The landscape of anime and manga today would not be the same without Osamu Tezuka. In fact, it might not exist at all without the laborious efforts of this single man.
Not only did ‘The Godfather Of Manga’ pen over 700 series during the course of his 43 long career, he even created Japan’s first week to week TV anime, an adaptation of his own Astro Boy. If you consider your interest in anime and manga to be anything more than ‘casual’ you owe it to both yourself and the culture to familiarize yourself with this man; He’s like Walt Disney, Stan Lee, and Hayao Miyazaki all wrapped up in one.
Why Osamu Tezuka Books Need To Be In Your Collection
With Osamu Tezuka being one of manga’s earliest pioneers who single-handedly elevated the art-form to new heights in the ‘40s and ‘50s, no manga collection is complete without some Tezuka representation.
From Iconic characters like Astro Boy and Sapphire from Princess Knight who set the stage for shounen and shoujo respectively to come, to his later more adult-oriented works like MW or Ode To Kirihito, there’s something in his bibliography to satisfy everybody. Like Sci-Fi? Romance? Traditional Japanese culture? He has something for you.
Osamu Tezuka’s Most Essential Manga
To reiterate, Osamu Tezuka created over 700 different manga series. It would be impossible to list them all and I doubt the man himself could remember everything he had ever done, even if he was still alive.
We’re highlighting some of his most iconic and influential works that directly shaped and continue to mold the series you watch and read today.
This doesn’t mean the works we aren’t listing aren’t worth reading, many of his later career shorter stories are some of the best work he’s done. We chose these titles for their historical importance and because they make good Tezuka starting points.
The robot wonder kid with a heart of gold, a Japanese answer to Superman. Astro Boy is the most well-known face of Osamu Tezuka. A superhero in a time way before the Marvel movie boom, audiences ate up Tetsuwan Atom (his Japanese name) because he laughed and cried just like them.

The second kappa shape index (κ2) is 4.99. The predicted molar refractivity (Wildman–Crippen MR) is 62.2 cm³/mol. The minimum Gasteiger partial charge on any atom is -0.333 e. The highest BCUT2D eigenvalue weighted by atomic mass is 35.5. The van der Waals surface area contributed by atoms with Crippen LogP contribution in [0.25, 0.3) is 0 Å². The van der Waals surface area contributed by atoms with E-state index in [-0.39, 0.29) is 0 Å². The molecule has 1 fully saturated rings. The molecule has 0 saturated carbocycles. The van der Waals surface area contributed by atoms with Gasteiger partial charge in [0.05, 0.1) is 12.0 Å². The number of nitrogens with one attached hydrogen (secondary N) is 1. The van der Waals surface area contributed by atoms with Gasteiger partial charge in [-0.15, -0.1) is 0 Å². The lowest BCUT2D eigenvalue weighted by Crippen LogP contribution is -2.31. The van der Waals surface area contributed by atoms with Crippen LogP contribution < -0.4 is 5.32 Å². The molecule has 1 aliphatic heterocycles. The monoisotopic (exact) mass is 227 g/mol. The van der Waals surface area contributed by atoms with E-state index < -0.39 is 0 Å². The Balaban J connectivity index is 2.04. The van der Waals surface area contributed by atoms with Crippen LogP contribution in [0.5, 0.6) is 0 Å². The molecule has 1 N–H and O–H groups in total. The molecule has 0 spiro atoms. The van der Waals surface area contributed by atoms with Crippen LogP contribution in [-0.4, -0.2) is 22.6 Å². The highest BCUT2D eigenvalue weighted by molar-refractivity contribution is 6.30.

To this day he’s a national icon in his home country, and a character all modern shonen manga owes a huge debt to. Just look at that hair! No Goku without Astro.
Black Jack may be Tezuka’s most famous creation next to Astro Boy. Iconic patchy skin, the white patches in his hair, always clad in suit and briefcase, everyone in Japan knows about the underground unlicensed doctor who can perform any surgical miracle for the right price.
Osamu Tezuka actually went to medical school before striking it as the biggest manga creator of his era and much of his doctoral knowledge went into making this series relatively true to life. Good for older audiences, though it might not be for the faint of heart as it has graphic surgical depictions.
If you’re interested in Tezuka’s later career, more mature audience-oriented storytelling, Buddha’s a wonderful comic to start with. Something like a biography of the Buddha’s life, even if you’re not religious or spiritual in any way the manga’s a fascinating tale of life in ancient society. The series is one of those titles that you could even call ‘literature’. Next to his unfinished masterpiece Phoenix, Buddha was the biggest culmination of everything that Osamu Tezuka could do as a manga artist.
Here’s the thing about Metropolis, the original manga’s only okay! Tezuka created it early in his career and later on in his life he admitted to being somewhat embarrassed by the work!
After he died though the legendary Katsuhiro Otomo and the prolific director Rintaro made a fantastic film that was liberally adapted from the original sci-fi proto cyberpunk manga! We recommend checking the film out, and after that reading the manga if only to have a better appreciation of the movie and what Tezuka was trying to do.
While in modern times the vast majority of shoujo manga is made by women, back in the day it wasn’t uncommon for men to create comics “for girls”.Tezuka’s legendary Princess Knight paved the way for the equally iconic Rose Of Versailles, which lead to works like Revolutionary Girl Utena and even Berserk. Princess Knight wasn’t only one of the first big girl’s stories to feature a hero character, it even played with gender ideas very early on; Something not common in the 60s in Japan.